Brexit: What could no deal mean for the Irish border?
The German Chancellor Angela Merkel has said a solution must be found to avoid a hard border in Ireland, in the event of a no-deal Brexit.
Speaking in Dublin, Ms Merkel said: "We will simply have to be able to do this... where there's a will there's a way. We still hope for an orderly Brexit."
But if Theresa May cannot find a way to get a withdrawal agreement through Parliament then the UK will leave the European Union (EU) with no deal.
The UK and Irish governments and the EU have been consistent that, whatever happens, there will be no hardening (ie physical checks) at the border.
But keeping that promise could be challenging.
What's the problem?
If the UK leaves without a deal, it will cease to have a trade deal with the EU.
The EU imposes a range of checks at its borders for countries like this.
There are customs checks, like those on the Norway-Sweden border, and product standard checks.
The checks on food products are strict - they must take place at border inspection posts located "in the immediate vicinity of the point of entry" into the EU.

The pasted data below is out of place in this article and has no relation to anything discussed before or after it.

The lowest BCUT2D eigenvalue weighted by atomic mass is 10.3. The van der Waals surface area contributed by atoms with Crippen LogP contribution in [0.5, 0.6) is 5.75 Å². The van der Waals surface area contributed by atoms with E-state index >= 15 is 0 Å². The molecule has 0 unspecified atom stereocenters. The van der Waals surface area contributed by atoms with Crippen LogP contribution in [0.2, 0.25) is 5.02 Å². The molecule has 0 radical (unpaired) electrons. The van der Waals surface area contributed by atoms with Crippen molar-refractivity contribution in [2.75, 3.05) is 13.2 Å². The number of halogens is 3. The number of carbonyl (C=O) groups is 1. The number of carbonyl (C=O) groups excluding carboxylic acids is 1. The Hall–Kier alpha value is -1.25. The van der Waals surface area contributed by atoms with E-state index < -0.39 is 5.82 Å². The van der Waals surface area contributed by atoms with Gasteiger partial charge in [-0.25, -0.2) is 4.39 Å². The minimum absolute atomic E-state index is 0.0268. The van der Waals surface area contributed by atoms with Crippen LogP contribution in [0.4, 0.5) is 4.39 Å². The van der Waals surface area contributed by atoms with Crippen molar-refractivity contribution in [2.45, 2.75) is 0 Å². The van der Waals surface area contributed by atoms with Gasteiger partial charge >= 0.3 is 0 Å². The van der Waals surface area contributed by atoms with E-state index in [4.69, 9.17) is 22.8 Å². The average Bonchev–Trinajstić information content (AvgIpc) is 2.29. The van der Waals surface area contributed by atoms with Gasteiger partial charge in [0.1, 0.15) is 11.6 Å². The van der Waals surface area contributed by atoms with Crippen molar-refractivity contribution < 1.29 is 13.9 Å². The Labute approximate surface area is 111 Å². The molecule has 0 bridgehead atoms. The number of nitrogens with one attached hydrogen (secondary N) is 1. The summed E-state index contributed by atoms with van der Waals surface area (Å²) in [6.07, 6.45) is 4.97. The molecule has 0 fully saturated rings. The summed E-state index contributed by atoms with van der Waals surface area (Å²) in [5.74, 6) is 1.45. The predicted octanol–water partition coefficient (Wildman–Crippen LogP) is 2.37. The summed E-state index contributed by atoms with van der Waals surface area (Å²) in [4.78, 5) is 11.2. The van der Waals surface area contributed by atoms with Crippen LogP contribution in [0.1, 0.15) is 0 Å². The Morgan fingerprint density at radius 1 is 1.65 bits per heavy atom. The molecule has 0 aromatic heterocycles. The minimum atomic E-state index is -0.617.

The EU says these border checks are necessary to protect what it refers to as the "integrity" of its single market and customs union.
Essentially, it means that the EU wants to prevent products entering its market that could be unsafe or represent unfair competition.
The EU's chief negotiator Michel Barnier has repeatedly emphasised that protecting the single market is a key objective for the EU.
What has the EU said?
The EU has made it increasingly clear that there would have to be some form of checks on cross-border trade in Ireland - but the question is how and where would they take place?
"We have to implement everywhere, at each and every external border of the EU, three types of controls" to protect consumers, businesses and national budgets, says Mr Barnier.
"We need to find the way somewhere to implement the checks. We're working with the Irish government to know where we can apply these checks."
What checks could happen away from the border?